Irish Girl Dies After Taking PMMA, A Cheap Imitation Of Ecstasy

PMMA has flooded the market and it’s got fatal consequences…

Irish Girl Dies After Taking PMMA, A Cheap Imitation Of Ecstasy

by Sophie Wilkinson |
Published on

Young people shouldn’t get heart attacks, but dodgy imitation drugs shouldn’t be flooding the market, and sadly, the latter can cause the former.

Ana Hick, an 18-year-old from Dublin, Ireland, died after taking pills believed to contain PMMA, a cheaper alternative to ecstasy.

Having recently graduated from Loreto College, she was out with mate at the Twisted Pepper nighclub when she began to feel ill. She collapsed and had a heart attack after taking the pills. Medics were called and they tried to resuscitate her on the way to the hospital, but after being put on a life support machine, she died at 5.30pm on Sunday 17th May.

One friend told The Irish Mirror: ‘Ana is just so nice. The kindest, funniest person you could meet. She’s the friendliest, chattiest girl going. She is so good to people and so talented and beautiful. Everyone loved her.’

‘I can’t believe this has happened. My heart goes out to her parents and her family. They must be going through absolute hell.’

The Twisted Pepper also released a statement:

Everyone at the Twisted Pepper is deeply saddened and devastated at the news of the sad passing of Ana Hick. Our...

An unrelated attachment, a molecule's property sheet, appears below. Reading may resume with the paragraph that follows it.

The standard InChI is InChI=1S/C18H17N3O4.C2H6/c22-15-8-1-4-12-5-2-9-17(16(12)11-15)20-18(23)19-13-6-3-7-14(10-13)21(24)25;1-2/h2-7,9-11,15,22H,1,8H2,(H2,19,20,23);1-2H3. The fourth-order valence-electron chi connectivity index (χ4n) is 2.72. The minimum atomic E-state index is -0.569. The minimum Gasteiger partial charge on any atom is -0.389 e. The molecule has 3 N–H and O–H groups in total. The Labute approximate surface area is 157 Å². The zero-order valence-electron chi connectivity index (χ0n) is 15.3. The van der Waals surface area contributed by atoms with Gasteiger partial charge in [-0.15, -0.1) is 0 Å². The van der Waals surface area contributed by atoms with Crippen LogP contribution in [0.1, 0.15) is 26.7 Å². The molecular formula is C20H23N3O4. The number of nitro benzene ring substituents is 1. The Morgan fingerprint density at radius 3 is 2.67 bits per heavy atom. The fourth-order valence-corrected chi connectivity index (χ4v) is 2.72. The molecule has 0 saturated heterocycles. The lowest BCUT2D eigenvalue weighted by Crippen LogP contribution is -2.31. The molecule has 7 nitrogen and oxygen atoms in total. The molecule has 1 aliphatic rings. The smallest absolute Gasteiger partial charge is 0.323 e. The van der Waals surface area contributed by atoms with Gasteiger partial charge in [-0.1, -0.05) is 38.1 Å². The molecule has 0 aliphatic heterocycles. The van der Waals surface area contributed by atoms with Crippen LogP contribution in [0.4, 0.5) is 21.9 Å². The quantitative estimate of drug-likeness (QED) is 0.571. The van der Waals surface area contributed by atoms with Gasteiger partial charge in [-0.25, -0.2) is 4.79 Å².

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Ana was two days off of her 19th birthday.

We need to know a hell of a lot more about PMMA (short for para-Methoxy-N-methylamphetamine) which has been involved in the deaths of at least four people. What seems to happen is that, because it takes so long for people to 'come up' on it, they think they've taken a dud so do more pills to compensate.

A writer at argues that: ‘While MDMA (and its precursor chemicals) remain illegal and hard to access, imitator drugs – even dangerous ones – will keep coming along to satisfy the market demand.’

And just as people taking these newer drugs have less idea what they’re getting themselves in for, they make it harder for health professionals to treat. Dr Chris Luke, a consultant in emergency medicine at Cork University Hospital has warned: ‘The frontline services, paramedics for instance, won’t know what has been taken and might never know, because the chemicals are so new and the laboratories simply don’t have the technology to identify them.’

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Follow Sophie on Twitter @sophwilkinson

This article originally appeared on The Debrief.

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